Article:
The price of a morning caffeine fix is set to rise again as demand for coffee continues to increase and supply is hampered by poor harvests around the world.
Retailers across the Emirates expect to increase the price of a cup of coffee by Dh1 before the end of the year as the supply chain from roaster to outlet is squeezed.
Richard Jones, the managing director of Coffee Planet, said prices for arabica coffee had risen 125 per cent in the past year.
"There's an inevitability that at some point the consumer is going to have to pay," he said. "The price graph has gone vertical in the last year." Coffee Planet has six stores across the Emirates and outlets in Adnoc, Enoc and Eppco petrol stations that total more than 140.
The company also acts as a roaster and wholesaler from its factory in Jebel Ali.
Mr Jones expects to increase the price of a cup by Dh1 across his company's whole range of drinks, after margins shrank on the wholesale side of the business.
"If you are working on lower margins, you have to pass some of that on to the customer," he said.
The price of coffee is being forced up to record highs globally on the back of higher demand, tighter supply and increased trading by speculators.
As the standard of living in emerging countries such as China and other Asian nations improves, more coffee is being consumed rather than other hot drinks such as tea.
The International Coffee Organisation estimates global coffee prices increased 80 per cent last month from the same month a year earlier, while consumption rose 2.4 per cent to a record 134 million 60kg bags last year. But production from Central American countries has been in long-term decline, while Colombia has experienced lower-yielding crops in recent years.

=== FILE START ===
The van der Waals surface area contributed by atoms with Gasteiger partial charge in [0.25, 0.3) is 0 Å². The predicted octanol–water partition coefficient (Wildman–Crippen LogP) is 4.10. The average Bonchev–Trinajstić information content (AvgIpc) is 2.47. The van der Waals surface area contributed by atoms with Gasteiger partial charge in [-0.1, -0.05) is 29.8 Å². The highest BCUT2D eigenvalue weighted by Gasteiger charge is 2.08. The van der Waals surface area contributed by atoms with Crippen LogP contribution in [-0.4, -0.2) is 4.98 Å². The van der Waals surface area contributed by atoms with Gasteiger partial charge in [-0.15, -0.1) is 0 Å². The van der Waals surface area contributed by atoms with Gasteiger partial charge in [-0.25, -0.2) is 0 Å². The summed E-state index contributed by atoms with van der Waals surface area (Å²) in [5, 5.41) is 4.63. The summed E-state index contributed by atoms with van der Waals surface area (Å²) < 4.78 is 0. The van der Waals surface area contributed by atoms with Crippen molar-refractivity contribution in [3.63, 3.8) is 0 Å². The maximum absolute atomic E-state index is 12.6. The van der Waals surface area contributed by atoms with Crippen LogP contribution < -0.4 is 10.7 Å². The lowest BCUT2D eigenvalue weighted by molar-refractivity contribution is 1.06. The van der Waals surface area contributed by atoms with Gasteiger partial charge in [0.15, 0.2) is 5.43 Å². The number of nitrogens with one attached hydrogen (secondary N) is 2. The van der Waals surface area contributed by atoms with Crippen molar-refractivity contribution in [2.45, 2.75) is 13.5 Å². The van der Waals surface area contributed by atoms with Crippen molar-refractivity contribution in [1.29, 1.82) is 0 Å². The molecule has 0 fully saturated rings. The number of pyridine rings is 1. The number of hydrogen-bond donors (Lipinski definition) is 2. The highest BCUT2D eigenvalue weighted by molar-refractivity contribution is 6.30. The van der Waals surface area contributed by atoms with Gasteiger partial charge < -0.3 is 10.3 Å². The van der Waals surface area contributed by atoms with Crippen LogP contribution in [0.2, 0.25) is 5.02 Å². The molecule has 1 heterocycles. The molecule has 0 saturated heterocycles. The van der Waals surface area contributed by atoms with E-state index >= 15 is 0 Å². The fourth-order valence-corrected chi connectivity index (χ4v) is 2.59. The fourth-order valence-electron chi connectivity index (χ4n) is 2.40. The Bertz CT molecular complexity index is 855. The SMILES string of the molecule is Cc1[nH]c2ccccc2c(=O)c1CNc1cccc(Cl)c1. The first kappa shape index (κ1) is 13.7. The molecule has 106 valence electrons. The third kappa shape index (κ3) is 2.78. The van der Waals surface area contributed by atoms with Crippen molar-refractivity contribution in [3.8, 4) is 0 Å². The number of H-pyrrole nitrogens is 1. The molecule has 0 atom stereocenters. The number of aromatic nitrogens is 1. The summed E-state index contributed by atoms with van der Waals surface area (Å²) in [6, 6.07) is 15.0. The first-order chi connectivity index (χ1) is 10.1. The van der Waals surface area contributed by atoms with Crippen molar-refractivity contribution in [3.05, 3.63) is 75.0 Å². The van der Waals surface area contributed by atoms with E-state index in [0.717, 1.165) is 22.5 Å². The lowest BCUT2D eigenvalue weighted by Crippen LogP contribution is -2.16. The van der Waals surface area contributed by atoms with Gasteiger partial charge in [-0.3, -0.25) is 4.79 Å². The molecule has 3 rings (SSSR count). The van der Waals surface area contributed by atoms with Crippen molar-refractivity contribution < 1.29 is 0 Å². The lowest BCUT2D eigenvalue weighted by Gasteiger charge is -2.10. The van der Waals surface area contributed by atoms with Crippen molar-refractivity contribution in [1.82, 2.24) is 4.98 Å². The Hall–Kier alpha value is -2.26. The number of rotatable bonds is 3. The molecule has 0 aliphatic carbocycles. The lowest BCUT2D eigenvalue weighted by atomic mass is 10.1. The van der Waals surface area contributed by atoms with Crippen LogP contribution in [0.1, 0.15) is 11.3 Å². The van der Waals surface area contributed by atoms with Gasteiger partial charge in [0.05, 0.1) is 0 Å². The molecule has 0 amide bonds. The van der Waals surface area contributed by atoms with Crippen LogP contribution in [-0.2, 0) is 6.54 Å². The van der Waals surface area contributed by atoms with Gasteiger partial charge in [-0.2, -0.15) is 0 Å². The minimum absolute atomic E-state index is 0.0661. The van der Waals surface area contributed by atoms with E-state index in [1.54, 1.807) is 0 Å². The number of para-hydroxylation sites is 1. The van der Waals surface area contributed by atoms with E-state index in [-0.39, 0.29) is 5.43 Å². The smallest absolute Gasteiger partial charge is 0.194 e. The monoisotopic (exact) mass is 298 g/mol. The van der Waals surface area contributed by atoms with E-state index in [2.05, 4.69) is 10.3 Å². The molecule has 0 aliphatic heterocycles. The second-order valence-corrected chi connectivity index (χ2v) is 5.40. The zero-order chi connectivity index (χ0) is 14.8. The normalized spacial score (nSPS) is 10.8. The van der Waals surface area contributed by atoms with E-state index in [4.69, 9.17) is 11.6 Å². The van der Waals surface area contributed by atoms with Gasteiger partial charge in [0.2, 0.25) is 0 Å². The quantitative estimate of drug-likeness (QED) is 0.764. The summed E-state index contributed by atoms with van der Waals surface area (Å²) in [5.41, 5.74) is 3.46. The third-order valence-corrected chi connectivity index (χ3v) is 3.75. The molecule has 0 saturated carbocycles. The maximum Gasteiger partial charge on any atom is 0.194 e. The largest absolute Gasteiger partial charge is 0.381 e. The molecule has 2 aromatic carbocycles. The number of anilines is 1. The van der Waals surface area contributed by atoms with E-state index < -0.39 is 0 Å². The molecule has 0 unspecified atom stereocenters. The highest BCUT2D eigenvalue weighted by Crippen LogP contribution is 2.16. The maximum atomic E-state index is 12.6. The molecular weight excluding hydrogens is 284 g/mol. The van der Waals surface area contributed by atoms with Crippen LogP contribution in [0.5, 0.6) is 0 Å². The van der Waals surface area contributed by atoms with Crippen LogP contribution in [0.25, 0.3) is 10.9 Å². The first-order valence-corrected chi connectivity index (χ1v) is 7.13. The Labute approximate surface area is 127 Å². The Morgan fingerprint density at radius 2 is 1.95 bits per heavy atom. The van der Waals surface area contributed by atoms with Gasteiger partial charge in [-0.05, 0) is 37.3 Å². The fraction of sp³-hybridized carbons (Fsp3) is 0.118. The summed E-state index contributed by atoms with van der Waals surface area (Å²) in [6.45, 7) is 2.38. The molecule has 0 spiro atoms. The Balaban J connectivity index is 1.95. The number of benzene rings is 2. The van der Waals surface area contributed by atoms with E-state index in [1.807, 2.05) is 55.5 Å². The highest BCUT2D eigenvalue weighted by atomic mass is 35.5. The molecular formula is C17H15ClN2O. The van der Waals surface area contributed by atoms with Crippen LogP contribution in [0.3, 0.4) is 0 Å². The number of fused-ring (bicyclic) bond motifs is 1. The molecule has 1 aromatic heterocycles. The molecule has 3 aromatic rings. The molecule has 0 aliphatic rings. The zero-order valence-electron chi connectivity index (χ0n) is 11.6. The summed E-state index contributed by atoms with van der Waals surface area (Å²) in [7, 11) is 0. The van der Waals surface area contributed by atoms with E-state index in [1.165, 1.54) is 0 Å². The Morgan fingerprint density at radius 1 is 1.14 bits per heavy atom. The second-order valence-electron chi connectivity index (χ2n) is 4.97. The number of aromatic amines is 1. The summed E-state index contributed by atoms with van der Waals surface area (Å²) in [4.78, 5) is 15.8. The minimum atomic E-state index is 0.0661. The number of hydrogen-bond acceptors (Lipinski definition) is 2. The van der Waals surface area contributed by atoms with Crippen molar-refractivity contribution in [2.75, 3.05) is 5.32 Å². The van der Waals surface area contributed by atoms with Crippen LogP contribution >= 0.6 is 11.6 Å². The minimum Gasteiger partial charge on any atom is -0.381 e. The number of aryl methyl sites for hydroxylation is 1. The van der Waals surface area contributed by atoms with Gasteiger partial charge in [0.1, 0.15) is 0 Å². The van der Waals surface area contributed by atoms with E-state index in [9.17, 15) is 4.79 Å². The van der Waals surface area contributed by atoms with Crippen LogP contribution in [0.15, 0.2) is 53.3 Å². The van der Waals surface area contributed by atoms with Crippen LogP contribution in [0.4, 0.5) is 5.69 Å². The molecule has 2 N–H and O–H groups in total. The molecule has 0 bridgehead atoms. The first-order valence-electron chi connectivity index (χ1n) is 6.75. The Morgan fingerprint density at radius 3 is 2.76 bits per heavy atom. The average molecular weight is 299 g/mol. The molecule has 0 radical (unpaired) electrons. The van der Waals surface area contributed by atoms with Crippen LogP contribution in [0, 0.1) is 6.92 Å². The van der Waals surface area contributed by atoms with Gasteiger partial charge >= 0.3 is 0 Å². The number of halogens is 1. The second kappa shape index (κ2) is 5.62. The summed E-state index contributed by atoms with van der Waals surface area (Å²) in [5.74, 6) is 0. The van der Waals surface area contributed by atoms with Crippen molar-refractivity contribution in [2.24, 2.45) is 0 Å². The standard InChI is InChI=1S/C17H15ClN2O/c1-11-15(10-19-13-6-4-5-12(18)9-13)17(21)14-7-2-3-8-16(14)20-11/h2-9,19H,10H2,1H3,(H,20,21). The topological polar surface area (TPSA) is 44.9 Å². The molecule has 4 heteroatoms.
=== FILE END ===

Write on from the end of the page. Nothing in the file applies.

Experts also predict dry weather conditions in Brazil, the world's largest grower, in the coming months, which could also affect crop yield and global supply.
Marwan Kandeel, the senior brand manager for Cinnabon and Seattle's Best Coffee in the UAE, said the price of coffee at his chains had increased by Dh5 in the past three years and he expected prices to go up again by about Dh1.
As the franchisee for the coffee brands, Mr Kandeel is using a number of strategies to manage the increasing cost base as a proportion of revenues.
"One strategy for such impact is to expand the stores, so that the higher volume makes up for the lower margin and we can use economies of scale," he said.
With 22 Cinnabon and nine Seattle's Best Coffee outlets in the UAE, the brands are trying to offer a wider range of products, such as fruit juices and children's drinks.
Mr Kandeel is in the process of trying to negotiate a fixed price for five years from suppliers in return for a commitment to buy a certain amount each year.
"We used to buy for Dh80 [US$21.78] a kilogram, now it is Dh125 and we are asking for Dh110 for five years," he said.